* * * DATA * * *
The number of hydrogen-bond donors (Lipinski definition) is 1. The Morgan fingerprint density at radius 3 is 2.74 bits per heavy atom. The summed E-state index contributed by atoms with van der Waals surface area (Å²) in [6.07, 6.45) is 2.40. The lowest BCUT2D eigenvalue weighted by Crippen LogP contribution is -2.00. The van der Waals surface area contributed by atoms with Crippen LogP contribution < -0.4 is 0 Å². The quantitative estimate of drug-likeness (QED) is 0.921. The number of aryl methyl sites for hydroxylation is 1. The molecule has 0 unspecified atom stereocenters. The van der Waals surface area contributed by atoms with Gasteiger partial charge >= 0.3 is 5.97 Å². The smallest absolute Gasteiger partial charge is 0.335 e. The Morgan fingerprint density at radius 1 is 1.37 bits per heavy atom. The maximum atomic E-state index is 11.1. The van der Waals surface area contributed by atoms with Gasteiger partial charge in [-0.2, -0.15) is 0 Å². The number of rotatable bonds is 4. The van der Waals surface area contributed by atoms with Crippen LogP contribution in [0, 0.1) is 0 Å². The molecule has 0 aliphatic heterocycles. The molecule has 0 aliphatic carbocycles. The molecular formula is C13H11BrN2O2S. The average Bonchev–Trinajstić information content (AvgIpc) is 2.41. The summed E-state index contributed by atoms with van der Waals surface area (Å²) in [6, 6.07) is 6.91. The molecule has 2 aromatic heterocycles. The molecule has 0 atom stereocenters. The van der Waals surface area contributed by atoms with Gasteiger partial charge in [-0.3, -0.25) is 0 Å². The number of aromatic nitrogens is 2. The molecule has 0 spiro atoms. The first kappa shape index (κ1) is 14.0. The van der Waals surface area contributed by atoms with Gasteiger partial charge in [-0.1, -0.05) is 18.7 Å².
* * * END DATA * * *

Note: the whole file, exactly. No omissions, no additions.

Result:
The number of hydrogen-bond donors (Lipinski definition) is 1. The Morgan fingerprint density at radius 3 is 2.74 bits per heavy atom. The summed E-state index contributed by atoms with van der Waals surface area (Å²) in [6.07, 6.45) is 2.40. The lowest BCUT2D eigenvalue weighted by Crippen LogP contribution is -2.00. The van der Waals surface area contributed by atoms with Crippen LogP contribution < -0.4 is 0 Å². The quantitative estimate of drug-likeness (QED) is 0.921. The number of aryl methyl sites for hydroxylation is 1. The molecule has 0 unspecified atom stereocenters. The van der Waals surface area contributed by atoms with Gasteiger partial charge >= 0.3 is 5.97 Å². The smallest absolute Gasteiger partial charge is 0.335 e. The Morgan fingerprint density at radius 1 is 1.37 bits per heavy atom. The maximum atomic E-state index is 11.1. The van der Waals surface area contributed by atoms with Gasteiger partial charge in [-0.2, -0.15) is 0 Å². The number of rotatable bonds is 4. The van der Waals surface area contributed by atoms with Crippen LogP contribution in [0, 0.1) is 0 Å². The molecule has 0 aliphatic heterocycles. The molecule has 0 aliphatic carbocycles. The molecular formula is C13H11BrN2O2S. The average Bonchev–Trinajstić information content (AvgIpc) is 2.41. The summed E-state index contributed by atoms with van der Waals surface area (Å²) in [6, 6.07) is 6.91. The molecule has 2 aromatic heterocycles. The molecule has 0 atom stereocenters. The van der Waals surface area contributed by atoms with Gasteiger partial charge in [-0.3, -0.25) is 0 Å². The number of aromatic nitrogens is 2. The molecule has 0 spiro atoms. The first kappa shape index (κ1) is 14.0. The van der Waals surface area contributed by atoms with Gasteiger partial charge in [-0.1, -0.05) is 18.7 Å².